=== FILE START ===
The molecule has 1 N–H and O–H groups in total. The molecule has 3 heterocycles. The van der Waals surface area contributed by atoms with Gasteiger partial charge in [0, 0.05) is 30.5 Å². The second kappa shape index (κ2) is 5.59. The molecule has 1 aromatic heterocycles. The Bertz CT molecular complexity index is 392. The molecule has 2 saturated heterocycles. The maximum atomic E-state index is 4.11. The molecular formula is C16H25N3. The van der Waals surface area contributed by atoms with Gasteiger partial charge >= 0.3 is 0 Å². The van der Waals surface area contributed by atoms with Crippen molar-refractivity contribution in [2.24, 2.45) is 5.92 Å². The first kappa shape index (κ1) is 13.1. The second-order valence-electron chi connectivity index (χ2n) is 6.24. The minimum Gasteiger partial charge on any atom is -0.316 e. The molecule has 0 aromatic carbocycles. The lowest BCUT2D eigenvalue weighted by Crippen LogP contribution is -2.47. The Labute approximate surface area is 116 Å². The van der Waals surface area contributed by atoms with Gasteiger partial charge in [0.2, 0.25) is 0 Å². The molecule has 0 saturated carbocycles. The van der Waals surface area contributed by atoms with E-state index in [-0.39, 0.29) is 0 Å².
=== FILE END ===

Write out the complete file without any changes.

The molecule has 1 N–H and O–H groups in total. The molecule has 3 heterocycles. The van der Waals surface area contributed by atoms with Gasteiger partial charge in [0, 0.05) is 30.5 Å². The second kappa shape index (κ2) is 5.59. The molecule has 1 aromatic heterocycles. The Bertz CT molecular complexity index is 392. The molecule has 2 saturated heterocycles. The maximum atomic E-state index is 4.11. The molecular formula is C16H25N3. The van der Waals surface area contributed by atoms with Gasteiger partial charge >= 0.3 is 0 Å². The van der Waals surface area contributed by atoms with Crippen molar-refractivity contribution in [2.24, 2.45) is 5.92 Å². The first kappa shape index (κ1) is 13.1. The second-order valence-electron chi connectivity index (χ2n) is 6.24. The minimum Gasteiger partial charge on any atom is -0.316 e. The molecule has 0 aromatic carbocycles. The lowest BCUT2D eigenvalue weighted by Crippen LogP contribution is -2.47. The Labute approximate surface area is 116 Å². The van der Waals surface area contributed by atoms with Gasteiger partial charge in [0.2, 0.25) is 0 Å². The molecule has 0 saturated carbocycles. The van der Waals surface area contributed by atoms with E-state index in [-0.39, 0.29) is 0 Å².